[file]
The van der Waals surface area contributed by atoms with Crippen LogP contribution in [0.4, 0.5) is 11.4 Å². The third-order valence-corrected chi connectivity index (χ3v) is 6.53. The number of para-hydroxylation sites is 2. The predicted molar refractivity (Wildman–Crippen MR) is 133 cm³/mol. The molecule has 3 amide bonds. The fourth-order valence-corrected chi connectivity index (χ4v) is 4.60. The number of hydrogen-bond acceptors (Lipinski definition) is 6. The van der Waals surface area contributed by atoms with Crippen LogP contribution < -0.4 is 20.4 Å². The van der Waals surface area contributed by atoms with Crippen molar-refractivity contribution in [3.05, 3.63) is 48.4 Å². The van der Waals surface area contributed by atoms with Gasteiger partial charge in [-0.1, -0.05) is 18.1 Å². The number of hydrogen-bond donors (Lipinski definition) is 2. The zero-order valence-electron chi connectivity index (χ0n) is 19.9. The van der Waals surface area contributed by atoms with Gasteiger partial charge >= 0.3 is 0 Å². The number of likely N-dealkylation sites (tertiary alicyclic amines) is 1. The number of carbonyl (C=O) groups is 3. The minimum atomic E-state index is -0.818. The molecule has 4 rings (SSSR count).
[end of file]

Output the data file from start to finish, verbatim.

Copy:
The van der Waals surface area contributed by atoms with Crippen LogP contribution in [0.4, 0.5) is 11.4 Å². The third-order valence-corrected chi connectivity index (χ3v) is 6.53. The number of para-hydroxylation sites is 2. The predicted molar refractivity (Wildman–Crippen MR) is 133 cm³/mol. The molecule has 3 amide bonds. The fourth-order valence-corrected chi connectivity index (χ4v) is 4.60. The number of hydrogen-bond acceptors (Lipinski definition) is 6. The van der Waals surface area contributed by atoms with Crippen LogP contribution < -0.4 is 20.4 Å². The van der Waals surface area contributed by atoms with Crippen molar-refractivity contribution in [3.05, 3.63) is 48.4 Å². The van der Waals surface area contributed by atoms with Gasteiger partial charge in [-0.1, -0.05) is 18.1 Å². The number of hydrogen-bond donors (Lipinski definition) is 2. The zero-order valence-electron chi connectivity index (χ0n) is 19.9. The van der Waals surface area contributed by atoms with Gasteiger partial charge >= 0.3 is 0 Å². The number of likely N-dealkylation sites (tertiary alicyclic amines) is 1. The number of carbonyl (C=O) groups is 3. The minimum atomic E-state index is -0.818. The molecule has 4 rings (SSSR count).